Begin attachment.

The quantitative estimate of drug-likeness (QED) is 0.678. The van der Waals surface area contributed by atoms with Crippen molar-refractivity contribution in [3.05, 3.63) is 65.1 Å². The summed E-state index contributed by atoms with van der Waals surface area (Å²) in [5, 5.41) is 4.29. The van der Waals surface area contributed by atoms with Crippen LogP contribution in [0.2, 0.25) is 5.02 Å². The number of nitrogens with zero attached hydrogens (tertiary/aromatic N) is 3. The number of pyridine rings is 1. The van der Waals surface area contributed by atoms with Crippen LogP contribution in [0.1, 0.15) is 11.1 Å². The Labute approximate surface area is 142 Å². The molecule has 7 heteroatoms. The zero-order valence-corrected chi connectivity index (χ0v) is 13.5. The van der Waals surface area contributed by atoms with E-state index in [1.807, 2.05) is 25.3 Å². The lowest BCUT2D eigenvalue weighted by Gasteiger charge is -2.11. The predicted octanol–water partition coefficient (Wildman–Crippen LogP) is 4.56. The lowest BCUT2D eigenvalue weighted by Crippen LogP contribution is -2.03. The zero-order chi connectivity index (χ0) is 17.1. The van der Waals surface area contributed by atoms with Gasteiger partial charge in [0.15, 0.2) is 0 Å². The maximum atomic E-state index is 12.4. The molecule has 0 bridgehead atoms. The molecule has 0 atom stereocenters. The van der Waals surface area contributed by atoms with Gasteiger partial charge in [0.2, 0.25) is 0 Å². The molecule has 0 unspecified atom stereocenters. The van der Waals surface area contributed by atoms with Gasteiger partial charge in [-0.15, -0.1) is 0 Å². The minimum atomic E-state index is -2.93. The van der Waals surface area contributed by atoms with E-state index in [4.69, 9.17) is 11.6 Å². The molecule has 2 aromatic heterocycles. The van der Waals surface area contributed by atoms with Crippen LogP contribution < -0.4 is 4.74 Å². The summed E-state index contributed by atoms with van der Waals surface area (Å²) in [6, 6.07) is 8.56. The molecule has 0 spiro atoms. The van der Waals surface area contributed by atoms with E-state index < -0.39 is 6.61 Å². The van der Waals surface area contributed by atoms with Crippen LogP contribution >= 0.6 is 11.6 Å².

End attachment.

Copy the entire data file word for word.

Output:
The quantitative estimate of drug-likeness (QED) is 0.678. The van der Waals surface area contributed by atoms with Crippen molar-refractivity contribution in [3.05, 3.63) is 65.1 Å². The summed E-state index contributed by atoms with van der Waals surface area (Å²) in [5, 5.41) is 4.29. The van der Waals surface area contributed by atoms with Crippen LogP contribution in [0.2, 0.25) is 5.02 Å². The number of nitrogens with zero attached hydrogens (tertiary/aromatic N) is 3. The number of pyridine rings is 1. The van der Waals surface area contributed by atoms with Crippen LogP contribution in [0.1, 0.15) is 11.1 Å². The Labute approximate surface area is 142 Å². The molecule has 7 heteroatoms. The zero-order valence-corrected chi connectivity index (χ0v) is 13.5. The van der Waals surface area contributed by atoms with E-state index in [1.807, 2.05) is 25.3 Å². The lowest BCUT2D eigenvalue weighted by Gasteiger charge is -2.11. The predicted octanol–water partition coefficient (Wildman–Crippen LogP) is 4.56. The lowest BCUT2D eigenvalue weighted by Crippen LogP contribution is -2.03. The zero-order chi connectivity index (χ0) is 17.1. The van der Waals surface area contributed by atoms with Gasteiger partial charge in [0.15, 0.2) is 0 Å². The maximum atomic E-state index is 12.4. The molecule has 0 bridgehead atoms. The molecule has 0 atom stereocenters. The van der Waals surface area contributed by atoms with Gasteiger partial charge in [0.2, 0.25) is 0 Å². The molecule has 0 unspecified atom stereocenters. The van der Waals surface area contributed by atoms with Gasteiger partial charge in [-0.15, -0.1) is 0 Å². The minimum atomic E-state index is -2.93. The van der Waals surface area contributed by atoms with E-state index in [4.69, 9.17) is 11.6 Å². The molecule has 2 aromatic heterocycles. The van der Waals surface area contributed by atoms with Crippen LogP contribution < -0.4 is 4.74 Å². The summed E-state index contributed by atoms with van der Waals surface area (Å²) in [6, 6.07) is 8.56. The molecule has 0 spiro atoms. The van der Waals surface area contributed by atoms with E-state index < -0.39 is 6.61 Å². The van der Waals surface area contributed by atoms with Crippen LogP contribution >= 0.6 is 11.6 Å².